The Fourth Amendment to the US Constitution reads:
“The right of the people to be secure in their persons, houses, papers, and effects, against unreasonable searches and seizures, shall not be violated, and no Warrants shall issue, but upon probable cause, supported by Oath or affirmation, and particularly describing the place to be searched, and the persons or things to be seized.”
The Department of Homeland Security doesn’t believe in the Fourth Amendment and has recently issued statements to that affect. They are claiming that if you live within 100 miles of the international border that they have the right to search all electronic devices, including cell phones and laptop and tablet computers without probable cause or first securing a warrant. The 100 mile distance is being referred to as the border security search zones.
This would include cities such as San Diego, Escondido, El Centro, Yuma, Tucson, Las Cruces, Carlsbad, El Paso, Brownsville, Seattle, Grand Forks, Toledo, Cleveland, Erie, Buffalo, Rochester, Syracuse, and Montpelier to name just a few.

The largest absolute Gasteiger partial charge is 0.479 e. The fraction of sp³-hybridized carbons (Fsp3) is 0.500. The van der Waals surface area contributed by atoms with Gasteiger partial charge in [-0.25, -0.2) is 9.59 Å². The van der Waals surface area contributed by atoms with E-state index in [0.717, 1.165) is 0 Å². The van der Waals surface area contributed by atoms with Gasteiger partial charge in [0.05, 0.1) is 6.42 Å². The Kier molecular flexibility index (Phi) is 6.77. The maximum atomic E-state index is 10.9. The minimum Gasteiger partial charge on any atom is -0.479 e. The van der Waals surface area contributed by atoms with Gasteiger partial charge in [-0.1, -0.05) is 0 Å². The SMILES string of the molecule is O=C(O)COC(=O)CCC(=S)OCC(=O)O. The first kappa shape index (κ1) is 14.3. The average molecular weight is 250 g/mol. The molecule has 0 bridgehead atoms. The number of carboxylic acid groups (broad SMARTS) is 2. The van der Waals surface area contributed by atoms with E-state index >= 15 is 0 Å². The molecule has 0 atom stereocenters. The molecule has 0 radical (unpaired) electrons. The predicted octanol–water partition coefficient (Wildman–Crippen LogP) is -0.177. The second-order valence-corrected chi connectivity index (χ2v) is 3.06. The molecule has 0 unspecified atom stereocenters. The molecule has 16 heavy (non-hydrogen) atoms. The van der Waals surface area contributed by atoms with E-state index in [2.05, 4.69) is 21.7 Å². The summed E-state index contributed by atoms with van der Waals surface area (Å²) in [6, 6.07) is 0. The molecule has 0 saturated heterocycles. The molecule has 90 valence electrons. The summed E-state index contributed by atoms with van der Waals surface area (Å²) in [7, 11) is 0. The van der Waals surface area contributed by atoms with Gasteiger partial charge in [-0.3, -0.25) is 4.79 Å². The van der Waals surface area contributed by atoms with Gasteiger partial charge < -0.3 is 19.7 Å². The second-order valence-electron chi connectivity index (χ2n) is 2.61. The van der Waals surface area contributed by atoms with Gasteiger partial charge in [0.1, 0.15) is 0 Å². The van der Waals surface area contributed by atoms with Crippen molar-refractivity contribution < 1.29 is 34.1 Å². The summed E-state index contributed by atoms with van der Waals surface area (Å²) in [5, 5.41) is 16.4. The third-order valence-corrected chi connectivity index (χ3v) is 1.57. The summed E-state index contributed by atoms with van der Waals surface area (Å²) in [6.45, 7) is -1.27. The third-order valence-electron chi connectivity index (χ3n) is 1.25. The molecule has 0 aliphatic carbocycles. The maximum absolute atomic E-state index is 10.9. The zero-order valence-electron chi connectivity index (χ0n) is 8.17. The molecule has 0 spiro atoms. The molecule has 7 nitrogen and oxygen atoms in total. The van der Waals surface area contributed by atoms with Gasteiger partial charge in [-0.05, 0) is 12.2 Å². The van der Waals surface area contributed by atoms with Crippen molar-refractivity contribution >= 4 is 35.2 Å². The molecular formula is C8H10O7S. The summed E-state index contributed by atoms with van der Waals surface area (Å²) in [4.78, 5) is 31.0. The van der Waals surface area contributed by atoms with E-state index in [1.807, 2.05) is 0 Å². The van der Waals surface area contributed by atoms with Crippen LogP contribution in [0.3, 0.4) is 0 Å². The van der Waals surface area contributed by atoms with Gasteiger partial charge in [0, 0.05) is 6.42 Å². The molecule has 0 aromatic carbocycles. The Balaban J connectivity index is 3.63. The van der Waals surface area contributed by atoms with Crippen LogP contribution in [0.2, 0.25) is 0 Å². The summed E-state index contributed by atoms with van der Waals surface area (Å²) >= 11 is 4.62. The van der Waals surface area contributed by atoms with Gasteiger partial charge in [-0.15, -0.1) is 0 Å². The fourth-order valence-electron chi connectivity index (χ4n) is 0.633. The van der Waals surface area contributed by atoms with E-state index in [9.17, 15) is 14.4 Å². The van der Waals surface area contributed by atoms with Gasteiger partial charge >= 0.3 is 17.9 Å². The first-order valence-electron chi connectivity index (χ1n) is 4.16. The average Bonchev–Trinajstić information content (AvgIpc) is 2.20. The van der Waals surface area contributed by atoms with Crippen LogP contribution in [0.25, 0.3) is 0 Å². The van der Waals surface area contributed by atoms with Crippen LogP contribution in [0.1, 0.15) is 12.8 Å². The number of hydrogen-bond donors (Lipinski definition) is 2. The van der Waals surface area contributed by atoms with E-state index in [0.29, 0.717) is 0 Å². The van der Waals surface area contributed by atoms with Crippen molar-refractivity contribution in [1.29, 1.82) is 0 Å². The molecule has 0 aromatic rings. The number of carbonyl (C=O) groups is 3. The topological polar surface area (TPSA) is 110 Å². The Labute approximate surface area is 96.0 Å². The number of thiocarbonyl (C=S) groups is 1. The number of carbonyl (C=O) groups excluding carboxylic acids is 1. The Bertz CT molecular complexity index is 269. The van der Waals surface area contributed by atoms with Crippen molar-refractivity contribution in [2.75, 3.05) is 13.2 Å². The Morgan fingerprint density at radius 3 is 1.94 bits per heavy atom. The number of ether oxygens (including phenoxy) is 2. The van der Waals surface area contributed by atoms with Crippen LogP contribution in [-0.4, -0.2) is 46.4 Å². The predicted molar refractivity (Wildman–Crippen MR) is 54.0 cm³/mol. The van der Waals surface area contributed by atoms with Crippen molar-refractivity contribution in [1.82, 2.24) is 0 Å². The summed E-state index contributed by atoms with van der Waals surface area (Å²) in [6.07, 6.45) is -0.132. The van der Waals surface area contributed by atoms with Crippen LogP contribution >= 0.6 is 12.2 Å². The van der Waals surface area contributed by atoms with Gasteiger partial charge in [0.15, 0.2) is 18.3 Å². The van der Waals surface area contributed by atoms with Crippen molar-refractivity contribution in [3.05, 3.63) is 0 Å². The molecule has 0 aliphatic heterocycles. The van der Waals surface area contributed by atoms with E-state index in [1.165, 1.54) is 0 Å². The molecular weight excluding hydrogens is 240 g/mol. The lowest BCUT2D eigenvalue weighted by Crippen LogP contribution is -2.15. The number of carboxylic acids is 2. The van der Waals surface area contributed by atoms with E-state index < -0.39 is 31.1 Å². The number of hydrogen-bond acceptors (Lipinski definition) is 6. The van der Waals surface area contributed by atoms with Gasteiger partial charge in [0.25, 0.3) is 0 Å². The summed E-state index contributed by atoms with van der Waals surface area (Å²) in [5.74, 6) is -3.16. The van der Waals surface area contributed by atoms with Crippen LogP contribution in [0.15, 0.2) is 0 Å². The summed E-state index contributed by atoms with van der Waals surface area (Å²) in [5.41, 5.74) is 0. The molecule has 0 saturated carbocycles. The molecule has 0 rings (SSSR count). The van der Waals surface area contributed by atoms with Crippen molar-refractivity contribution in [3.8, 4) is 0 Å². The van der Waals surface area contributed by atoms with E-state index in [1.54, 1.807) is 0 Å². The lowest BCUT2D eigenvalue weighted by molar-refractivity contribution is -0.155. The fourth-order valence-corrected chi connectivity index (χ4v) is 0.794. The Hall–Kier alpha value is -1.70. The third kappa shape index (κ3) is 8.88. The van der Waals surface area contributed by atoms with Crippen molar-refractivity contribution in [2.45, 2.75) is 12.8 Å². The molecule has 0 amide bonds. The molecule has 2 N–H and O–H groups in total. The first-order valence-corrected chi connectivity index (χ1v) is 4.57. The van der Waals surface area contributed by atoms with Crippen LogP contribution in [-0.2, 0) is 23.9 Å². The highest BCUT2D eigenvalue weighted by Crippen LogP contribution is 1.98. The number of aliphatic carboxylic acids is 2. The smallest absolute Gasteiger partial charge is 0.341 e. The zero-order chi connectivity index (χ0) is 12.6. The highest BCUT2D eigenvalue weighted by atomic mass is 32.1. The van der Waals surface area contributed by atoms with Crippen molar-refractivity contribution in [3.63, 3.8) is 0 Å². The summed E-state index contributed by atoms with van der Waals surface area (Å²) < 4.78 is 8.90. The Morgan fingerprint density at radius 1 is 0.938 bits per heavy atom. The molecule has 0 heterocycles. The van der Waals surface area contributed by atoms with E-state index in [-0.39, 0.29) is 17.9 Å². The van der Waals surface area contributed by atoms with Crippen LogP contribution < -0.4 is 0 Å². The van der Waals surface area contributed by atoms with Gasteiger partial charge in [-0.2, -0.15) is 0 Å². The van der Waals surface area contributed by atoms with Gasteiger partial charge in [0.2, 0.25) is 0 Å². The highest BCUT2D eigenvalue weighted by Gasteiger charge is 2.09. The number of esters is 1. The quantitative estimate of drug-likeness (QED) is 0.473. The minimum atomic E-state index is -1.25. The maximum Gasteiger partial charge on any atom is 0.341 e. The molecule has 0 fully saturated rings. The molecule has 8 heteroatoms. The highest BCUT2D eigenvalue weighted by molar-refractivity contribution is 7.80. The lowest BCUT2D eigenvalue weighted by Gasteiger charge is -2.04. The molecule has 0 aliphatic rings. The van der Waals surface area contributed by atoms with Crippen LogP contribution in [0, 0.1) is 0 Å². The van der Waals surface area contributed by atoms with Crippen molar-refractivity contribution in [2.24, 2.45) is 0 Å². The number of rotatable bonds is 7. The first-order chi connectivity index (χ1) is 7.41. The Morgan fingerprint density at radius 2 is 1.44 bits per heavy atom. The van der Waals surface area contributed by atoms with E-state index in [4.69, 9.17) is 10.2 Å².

But wait, it gets even better! If you live anywhere in Connecticut, Delaware, Florida, Hawaii, Maine, Massachusetts, Michigan, New Hampshire, New Jersey or Rhode Island, DHS says the search zones encompass the entire state. Let’s not leave New York, Pennsylvania and Virginia out of the fun, because large areas of these states are also being designated as search zones.
If you live anywhere in any of the designated search zones, the feds claim to have the right to invade your privacy and conduct an unconstitutional search of your private possessions without any probable cause or warrant. If you ask me, this sounds a lot like the Gestapo under Adolf Hitler in Nazi Germany, which is what I compared the Department of Homeland Security to in an earlier article. This just helps to reinforce my claims.